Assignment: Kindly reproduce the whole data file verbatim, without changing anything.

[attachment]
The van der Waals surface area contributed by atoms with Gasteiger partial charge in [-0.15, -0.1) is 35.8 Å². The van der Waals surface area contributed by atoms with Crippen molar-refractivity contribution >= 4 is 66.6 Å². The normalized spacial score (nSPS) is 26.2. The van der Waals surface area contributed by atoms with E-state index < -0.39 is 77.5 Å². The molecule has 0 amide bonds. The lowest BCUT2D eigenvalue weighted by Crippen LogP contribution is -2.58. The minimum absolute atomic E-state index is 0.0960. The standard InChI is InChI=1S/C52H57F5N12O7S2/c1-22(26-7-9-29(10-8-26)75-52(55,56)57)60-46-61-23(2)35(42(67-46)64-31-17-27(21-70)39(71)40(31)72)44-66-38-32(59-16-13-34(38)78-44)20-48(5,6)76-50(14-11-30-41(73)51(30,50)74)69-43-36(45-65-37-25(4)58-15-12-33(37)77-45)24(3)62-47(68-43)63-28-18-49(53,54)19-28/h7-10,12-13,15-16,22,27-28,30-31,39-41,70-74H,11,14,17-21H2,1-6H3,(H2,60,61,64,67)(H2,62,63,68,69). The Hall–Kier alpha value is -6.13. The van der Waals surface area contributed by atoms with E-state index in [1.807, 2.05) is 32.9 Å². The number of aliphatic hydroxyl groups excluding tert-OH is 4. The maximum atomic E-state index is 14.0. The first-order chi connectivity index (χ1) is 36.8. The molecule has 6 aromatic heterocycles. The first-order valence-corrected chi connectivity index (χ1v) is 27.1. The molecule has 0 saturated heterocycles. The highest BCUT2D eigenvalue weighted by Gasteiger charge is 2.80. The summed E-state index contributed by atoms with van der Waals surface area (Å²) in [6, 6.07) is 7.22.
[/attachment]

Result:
The van der Waals surface area contributed by atoms with Gasteiger partial charge in [-0.15, -0.1) is 35.8 Å². The van der Waals surface area contributed by atoms with Crippen molar-refractivity contribution >= 4 is 66.6 Å². The normalized spacial score (nSPS) is 26.2. The van der Waals surface area contributed by atoms with E-state index < -0.39 is 77.5 Å². The molecule has 0 amide bonds. The lowest BCUT2D eigenvalue weighted by Crippen LogP contribution is -2.58. The minimum absolute atomic E-state index is 0.0960. The standard InChI is InChI=1S/C52H57F5N12O7S2/c1-22(26-7-9-29(10-8-26)75-52(55,56)57)60-46-61-23(2)35(42(67-46)64-31-17-27(21-70)39(71)40(31)72)44-66-38-32(59-16-13-34(38)78-44)20-48(5,6)76-50(14-11-30-41(73)51(30,50)74)69-43-36(45-65-37-25(4)58-15-12-33(37)77-45)24(3)62-47(68-43)63-28-18-49(53,54)19-28/h7-10,12-13,15-16,22,27-28,30-31,39-41,70-74H,11,14,17-21H2,1-6H3,(H2,60,61,64,67)(H2,62,63,68,69). The Hall–Kier alpha value is -6.13. The van der Waals surface area contributed by atoms with E-state index in [1.807, 2.05) is 32.9 Å². The number of aliphatic hydroxyl groups excluding tert-OH is 4. The maximum atomic E-state index is 14.0. The first-order chi connectivity index (χ1) is 36.8. The molecule has 6 aromatic heterocycles. The first-order valence-corrected chi connectivity index (χ1v) is 27.1. The molecule has 0 saturated heterocycles. The highest BCUT2D eigenvalue weighted by Gasteiger charge is 2.80. The summed E-state index contributed by atoms with van der Waals surface area (Å²) in [6, 6.07) is 7.22.